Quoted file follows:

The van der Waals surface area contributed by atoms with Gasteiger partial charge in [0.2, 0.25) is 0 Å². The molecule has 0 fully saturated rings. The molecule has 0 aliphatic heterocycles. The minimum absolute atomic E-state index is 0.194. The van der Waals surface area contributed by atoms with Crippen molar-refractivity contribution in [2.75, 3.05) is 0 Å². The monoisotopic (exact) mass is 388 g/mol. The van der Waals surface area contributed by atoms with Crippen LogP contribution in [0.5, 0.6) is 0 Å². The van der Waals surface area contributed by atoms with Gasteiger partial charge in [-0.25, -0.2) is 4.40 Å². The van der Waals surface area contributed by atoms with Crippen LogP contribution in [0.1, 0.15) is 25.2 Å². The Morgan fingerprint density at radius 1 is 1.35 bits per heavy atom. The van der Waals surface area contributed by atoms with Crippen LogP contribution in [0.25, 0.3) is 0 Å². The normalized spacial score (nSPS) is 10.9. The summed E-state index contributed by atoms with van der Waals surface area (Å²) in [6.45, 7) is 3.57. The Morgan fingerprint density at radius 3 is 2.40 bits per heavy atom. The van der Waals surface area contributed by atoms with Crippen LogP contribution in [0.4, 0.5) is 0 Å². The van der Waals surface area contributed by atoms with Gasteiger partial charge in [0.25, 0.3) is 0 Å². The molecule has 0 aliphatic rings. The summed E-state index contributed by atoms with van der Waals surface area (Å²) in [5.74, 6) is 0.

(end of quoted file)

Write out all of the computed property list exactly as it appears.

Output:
The van der Waals surface area contributed by atoms with Gasteiger partial charge in [0.2, 0.25) is 0 Å². The molecule has 0 fully saturated rings. The molecule has 0 aliphatic heterocycles. The minimum absolute atomic E-state index is 0.194. The van der Waals surface area contributed by atoms with Crippen molar-refractivity contribution in [2.75, 3.05) is 0 Å². The monoisotopic (exact) mass is 388 g/mol. The van der Waals surface area contributed by atoms with Crippen LogP contribution in [0.5, 0.6) is 0 Å². The van der Waals surface area contributed by atoms with Gasteiger partial charge in [-0.25, -0.2) is 4.40 Å². The van der Waals surface area contributed by atoms with Crippen LogP contribution in [0.1, 0.15) is 25.2 Å². The Morgan fingerprint density at radius 1 is 1.35 bits per heavy atom. The van der Waals surface area contributed by atoms with Crippen LogP contribution in [0.25, 0.3) is 0 Å². The normalized spacial score (nSPS) is 10.9. The summed E-state index contributed by atoms with van der Waals surface area (Å²) in [6.45, 7) is 3.57. The Morgan fingerprint density at radius 3 is 2.40 bits per heavy atom. The van der Waals surface area contributed by atoms with Crippen LogP contribution in [0.4, 0.5) is 0 Å². The van der Waals surface area contributed by atoms with Gasteiger partial charge in [0.25, 0.3) is 0 Å². The molecule has 0 aliphatic rings. The summed E-state index contributed by atoms with van der Waals surface area (Å²) in [5.74, 6) is 0.